PLAYER SPOTLIGHT - with Magdalena Loth-Hill

Meet violinist Magdalena Loth-Hill, member of the Consone Quartet and Ensemble Hesperi, among others. She also features on the latest recording of Flauguissimo, who have been awarded support in Grant Round 5 for a launch tour of 'To the Northern Star' beginning at the Swedish Church in London on 21st May at 7pm.

How has Continuo impacted you personally?

Continuo Foundation has had a hugely positive impact for me, as I’m sure it has for a great many musicians. It came into existence at a really important time - when it was hard to feel optimistic about the future as Covid put a halt to our creative plans - and the grant-making process encouraged us to think outside of the box and be really ambitious with projects, repertoire and collaborations.

Which doors have opened since receiving our Grant?

For the Consone Quartet, Continuo Foundation backing made it possible to approach some wonderful musician colleagues whom we had been dreaming of working with, to realise our collaborative concert series, Barnstorming! And with Ensemble Hesperi, we were able to create an immersive Queen Charlotte musical soirée at the Georgian townhouse, 6 Fitzroy Square, complete with readings and Georgian tea and cakes! We are also looking forward to launching the Hesperi Voices with a project at the Temple Church celebrating the music of Blow and Purcell. Perhaps most importantly, the Foundation has introduced us to new friends and supporters and strengthened the community within the early music world.

What do you love about your job / being a musician?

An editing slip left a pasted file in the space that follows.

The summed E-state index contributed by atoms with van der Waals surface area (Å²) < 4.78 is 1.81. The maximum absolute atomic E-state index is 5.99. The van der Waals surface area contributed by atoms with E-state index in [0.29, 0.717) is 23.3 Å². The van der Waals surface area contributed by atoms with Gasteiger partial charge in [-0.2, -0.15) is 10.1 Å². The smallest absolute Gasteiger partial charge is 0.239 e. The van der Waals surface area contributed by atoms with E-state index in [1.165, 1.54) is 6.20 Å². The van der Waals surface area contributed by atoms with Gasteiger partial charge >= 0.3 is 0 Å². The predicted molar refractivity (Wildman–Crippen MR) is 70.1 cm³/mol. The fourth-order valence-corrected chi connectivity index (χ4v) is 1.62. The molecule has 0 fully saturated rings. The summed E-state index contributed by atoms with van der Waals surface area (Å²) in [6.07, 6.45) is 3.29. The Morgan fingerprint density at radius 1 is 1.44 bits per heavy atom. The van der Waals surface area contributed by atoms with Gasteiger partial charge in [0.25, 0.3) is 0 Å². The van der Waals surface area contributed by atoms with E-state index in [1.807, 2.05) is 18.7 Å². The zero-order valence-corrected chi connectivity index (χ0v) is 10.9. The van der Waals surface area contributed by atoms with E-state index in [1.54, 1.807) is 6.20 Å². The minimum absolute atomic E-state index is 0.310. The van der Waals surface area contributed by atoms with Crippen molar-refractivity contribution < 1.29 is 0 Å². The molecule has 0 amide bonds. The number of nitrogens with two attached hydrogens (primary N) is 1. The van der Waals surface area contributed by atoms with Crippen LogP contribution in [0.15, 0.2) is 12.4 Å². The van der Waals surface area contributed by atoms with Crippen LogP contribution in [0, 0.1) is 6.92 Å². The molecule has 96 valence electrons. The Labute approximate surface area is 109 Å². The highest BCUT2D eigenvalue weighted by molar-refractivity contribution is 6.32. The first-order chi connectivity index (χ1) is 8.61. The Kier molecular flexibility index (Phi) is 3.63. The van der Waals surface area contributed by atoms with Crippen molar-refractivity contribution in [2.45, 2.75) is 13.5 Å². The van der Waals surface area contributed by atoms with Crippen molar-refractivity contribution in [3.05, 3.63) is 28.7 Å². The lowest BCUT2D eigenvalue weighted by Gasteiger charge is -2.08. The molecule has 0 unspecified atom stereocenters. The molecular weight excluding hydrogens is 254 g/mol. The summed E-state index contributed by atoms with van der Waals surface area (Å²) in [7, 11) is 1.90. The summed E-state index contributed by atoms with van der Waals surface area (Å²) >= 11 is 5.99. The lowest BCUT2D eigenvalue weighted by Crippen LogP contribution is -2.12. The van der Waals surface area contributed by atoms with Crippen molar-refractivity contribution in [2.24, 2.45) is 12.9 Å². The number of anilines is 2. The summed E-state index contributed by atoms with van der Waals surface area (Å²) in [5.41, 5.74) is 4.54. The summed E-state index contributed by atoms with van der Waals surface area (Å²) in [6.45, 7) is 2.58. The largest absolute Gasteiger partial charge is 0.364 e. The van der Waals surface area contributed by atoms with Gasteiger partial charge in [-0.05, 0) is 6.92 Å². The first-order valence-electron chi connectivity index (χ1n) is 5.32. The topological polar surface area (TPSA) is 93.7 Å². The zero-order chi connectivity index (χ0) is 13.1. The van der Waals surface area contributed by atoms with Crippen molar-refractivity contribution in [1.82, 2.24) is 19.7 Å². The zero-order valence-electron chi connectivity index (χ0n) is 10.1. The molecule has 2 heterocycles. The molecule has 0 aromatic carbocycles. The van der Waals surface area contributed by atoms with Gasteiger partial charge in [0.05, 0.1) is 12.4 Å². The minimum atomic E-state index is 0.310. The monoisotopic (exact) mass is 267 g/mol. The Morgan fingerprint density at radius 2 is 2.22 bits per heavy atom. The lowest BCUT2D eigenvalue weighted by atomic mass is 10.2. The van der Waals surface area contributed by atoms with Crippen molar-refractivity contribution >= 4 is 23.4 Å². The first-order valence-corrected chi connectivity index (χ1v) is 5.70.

I love the variety – each day is different and I find that incredibly inspiring.

Where did you encounter the most receptive audience?

It really depends! I recently played at the Wren Tercentenary Festival with the OAE, with the amazing Kati Debretzeni playing Vivaldi’s Four Seasons. I think the way she explained and then illustrated musically the story of each season through Vivaldi’s sonnets really brought the audience in and people were hanging on every word (and note)!

No.1 listening recommendation?

L’Archibudelli’s recording of the Brahms Sextets is so warm and free - it was one of the things that made me want to start playing romantic repertoire on gut strings.

More about Magdalena Loth-Hill is available on her musician profile on Continuo Connect




Florilegium - The Spohr Collection Vol. 3

Florilegium recorded the third volume in their series of recordings featuring flutes from The Spohr Collection. In this volume, flautist Ashley Solomon plays on nine original flutes, four of which were made from ivory, from the private and unique collection of 18th century flutes owned by the German collector Peter Spohr. The repertoire on the album includes works by Mozart, WF Bach, Vivaldi, Locatelli and lesser-known composers such as Barsanti, Claggert, Chilcot, Lampe and Pepusch. Each flute was chosen to reflect not just the nationality of the composer but also the approximate date of the composition. Flutes from England, Germany, Holland and Italy were used on this recording. Previous volumes, each featuring different flutes from the collection, are available here.


The Harmonious Society of Tickle-Fiddle Gentlemen – The 'other' Chandos Anthem

The Harmonious Society of Tickle-Fiddle Gentlemen made a world-premiere recording of forgotten Italianate sacred music by Pepusch composed for the Duke of Chandos. Three works were recorded: the luxuriously-scored Christmas Anthem Rejoice in the Lord, the Vivaldi-inspired Magnificat in English, and intimate smaller-scale anthem O Praise the Lord.

The demanding vocal parts were taken on by Ciara Hendrick, Alex Potter, Hugh Cutting, Nicholas Mulroy, Nicholas Todd, Vitali Rozynko and Edward Grint.

The Tickle-Fiddle Gentlemen collaborated with the Girls Choir of Canterbury Cathedral, under the direction of David Newsholme, and praised them for their amazing musicality and stamina.